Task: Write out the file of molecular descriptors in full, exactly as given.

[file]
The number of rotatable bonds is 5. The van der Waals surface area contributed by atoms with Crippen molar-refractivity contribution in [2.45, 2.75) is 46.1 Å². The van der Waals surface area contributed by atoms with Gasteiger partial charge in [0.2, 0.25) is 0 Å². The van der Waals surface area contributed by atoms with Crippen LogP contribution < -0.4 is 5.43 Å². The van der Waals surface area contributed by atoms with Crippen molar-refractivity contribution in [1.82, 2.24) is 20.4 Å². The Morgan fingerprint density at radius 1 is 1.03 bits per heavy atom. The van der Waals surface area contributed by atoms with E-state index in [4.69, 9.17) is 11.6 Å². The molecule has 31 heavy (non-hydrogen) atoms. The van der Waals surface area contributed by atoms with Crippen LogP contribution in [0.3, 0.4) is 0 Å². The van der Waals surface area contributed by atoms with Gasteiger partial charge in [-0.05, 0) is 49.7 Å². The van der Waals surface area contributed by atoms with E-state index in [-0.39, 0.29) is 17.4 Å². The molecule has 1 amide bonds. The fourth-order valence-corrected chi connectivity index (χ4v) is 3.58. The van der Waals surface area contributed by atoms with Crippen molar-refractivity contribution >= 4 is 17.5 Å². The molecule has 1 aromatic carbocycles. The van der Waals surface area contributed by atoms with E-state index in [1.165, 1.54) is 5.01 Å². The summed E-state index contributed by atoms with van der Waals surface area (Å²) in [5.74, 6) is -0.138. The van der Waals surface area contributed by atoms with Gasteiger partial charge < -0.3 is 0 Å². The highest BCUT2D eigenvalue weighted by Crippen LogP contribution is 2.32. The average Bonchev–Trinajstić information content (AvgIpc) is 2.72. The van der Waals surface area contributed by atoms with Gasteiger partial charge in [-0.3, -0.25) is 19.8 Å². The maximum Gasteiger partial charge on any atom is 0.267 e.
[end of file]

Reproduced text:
The number of rotatable bonds is 5. The van der Waals surface area contributed by atoms with Crippen molar-refractivity contribution in [2.45, 2.75) is 46.1 Å². The van der Waals surface area contributed by atoms with Gasteiger partial charge in [0.2, 0.25) is 0 Å². The van der Waals surface area contributed by atoms with Crippen LogP contribution < -0.4 is 5.43 Å². The van der Waals surface area contributed by atoms with Crippen molar-refractivity contribution in [1.82, 2.24) is 20.4 Å². The Morgan fingerprint density at radius 1 is 1.03 bits per heavy atom. The van der Waals surface area contributed by atoms with E-state index in [4.69, 9.17) is 11.6 Å². The molecule has 31 heavy (non-hydrogen) atoms. The van der Waals surface area contributed by atoms with Crippen LogP contribution in [0.3, 0.4) is 0 Å². The van der Waals surface area contributed by atoms with Gasteiger partial charge in [-0.05, 0) is 49.7 Å². The van der Waals surface area contributed by atoms with E-state index in [-0.39, 0.29) is 17.4 Å². The molecule has 1 amide bonds. The fourth-order valence-corrected chi connectivity index (χ4v) is 3.58. The van der Waals surface area contributed by atoms with Crippen molar-refractivity contribution >= 4 is 17.5 Å². The molecule has 1 aromatic carbocycles. The van der Waals surface area contributed by atoms with E-state index in [1.165, 1.54) is 5.01 Å². The summed E-state index contributed by atoms with van der Waals surface area (Å²) in [5.74, 6) is -0.138. The van der Waals surface area contributed by atoms with Gasteiger partial charge < -0.3 is 0 Å². The highest BCUT2D eigenvalue weighted by Crippen LogP contribution is 2.32. The average Bonchev–Trinajstić information content (AvgIpc) is 2.72. The van der Waals surface area contributed by atoms with Gasteiger partial charge in [-0.3, -0.25) is 19.8 Å². The maximum Gasteiger partial charge on any atom is 0.267 e.